he Reagan administration entered negotiations with 52 nations today in a last-ditch effort to negotiate an international agreement that will directly affect the lives of millions of textile workers around the world.
The negotiations, which will involve 2 million textile and clothing workers in the United States, concern the Multifibers Arrangement (MFA), which for the last seven years has set the ground rules for approximately 80 percent of the world's trade in clothing and textiles. The United States has been an active party to the agreement since it was negotiated under the auspices of the General Agreement on Tariffs and Trade in 1973 and has played a leading role in talks on its renewal, which began here in July.
The MFA talks resumed in a mood of cautious optimism as Horst Krenzler of West Germany, head of the delegation of the Common Market (European Economic Community), announced that his group is prepared to play "a full and active role" in the negotiations. The Common Market council of ministers finally decided Tuesday night on a bargaining mandate for their negotiators here. It is generally agreed that the absence of an EEC mandate has been a major obstacle to movement in the talks so far.
Until now, progress in the talks has been stymied by a seemingly unbridgeable gap between the demands of the growing number of Third World exporters (Hong Kong, South Korea and Taiwan, for example) for greater access to the markets of industrialized countries and the demands of the latter, especially the countries of the Common Market, for ever-tighter controls on imports from the developing world, which they blame for the steady decline of their own apparel and cloth industries over the past decade.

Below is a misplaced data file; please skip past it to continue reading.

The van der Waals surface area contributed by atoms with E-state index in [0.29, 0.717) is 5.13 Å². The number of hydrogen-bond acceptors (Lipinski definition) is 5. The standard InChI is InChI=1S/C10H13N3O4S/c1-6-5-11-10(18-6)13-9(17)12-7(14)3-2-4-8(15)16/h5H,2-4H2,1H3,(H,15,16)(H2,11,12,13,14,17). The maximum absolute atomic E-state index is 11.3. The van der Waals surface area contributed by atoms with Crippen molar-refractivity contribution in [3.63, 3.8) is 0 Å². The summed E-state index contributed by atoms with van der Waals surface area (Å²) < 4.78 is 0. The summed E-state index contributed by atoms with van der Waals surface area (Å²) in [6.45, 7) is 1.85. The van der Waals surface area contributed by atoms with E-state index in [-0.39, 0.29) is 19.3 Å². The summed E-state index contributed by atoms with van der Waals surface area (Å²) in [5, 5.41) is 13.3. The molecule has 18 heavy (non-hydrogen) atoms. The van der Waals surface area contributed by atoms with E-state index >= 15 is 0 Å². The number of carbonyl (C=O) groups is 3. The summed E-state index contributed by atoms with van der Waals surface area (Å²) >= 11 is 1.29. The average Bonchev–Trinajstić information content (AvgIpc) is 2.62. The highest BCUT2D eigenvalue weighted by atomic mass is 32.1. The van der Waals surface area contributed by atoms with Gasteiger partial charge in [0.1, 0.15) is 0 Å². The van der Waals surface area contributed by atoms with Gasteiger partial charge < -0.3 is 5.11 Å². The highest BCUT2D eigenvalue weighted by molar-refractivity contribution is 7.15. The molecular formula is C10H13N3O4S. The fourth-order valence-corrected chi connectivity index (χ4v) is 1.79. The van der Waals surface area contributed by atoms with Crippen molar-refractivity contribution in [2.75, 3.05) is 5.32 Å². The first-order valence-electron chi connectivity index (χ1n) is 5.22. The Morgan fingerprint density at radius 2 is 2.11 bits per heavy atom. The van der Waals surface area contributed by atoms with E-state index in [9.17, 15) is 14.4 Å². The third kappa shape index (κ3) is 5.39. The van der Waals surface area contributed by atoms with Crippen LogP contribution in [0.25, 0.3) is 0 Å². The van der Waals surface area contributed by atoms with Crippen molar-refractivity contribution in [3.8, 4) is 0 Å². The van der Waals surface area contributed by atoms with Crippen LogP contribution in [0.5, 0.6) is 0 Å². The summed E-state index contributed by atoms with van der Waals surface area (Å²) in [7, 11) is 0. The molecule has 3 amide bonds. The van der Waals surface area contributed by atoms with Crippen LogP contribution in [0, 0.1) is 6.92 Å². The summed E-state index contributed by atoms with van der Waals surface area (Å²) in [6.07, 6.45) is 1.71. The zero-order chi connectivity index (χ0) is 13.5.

The impasse between these two camps has allowed the Reagan administration to occupy a middle position in the MFA talks.
In September, the U. S. delegation to the MFA negotiatons, led by chief U. S. textiles negotiator Peter Murphy, tabled a draft protocol to the MFA, which it claims will ease the access of most Third World exporters to the big markets of the industrialized countries while giving the domestic producers of those countries the protection they need to modernize in order to meet the challenge from developing countries. The main thrust of Murphy's protocol would be to eliminate the so-called "reasonable departures clause" from the MFA. Third World exporters charge that the clause has allowed the EEC to carry out wholesale restrictions on their exports.
The United States wants to replace it with tighter rules on what countries can get away with when they claim to be deluged by imports. This proposal generally has been pleasing to Third World exporters and, so far, anathema to the EEC.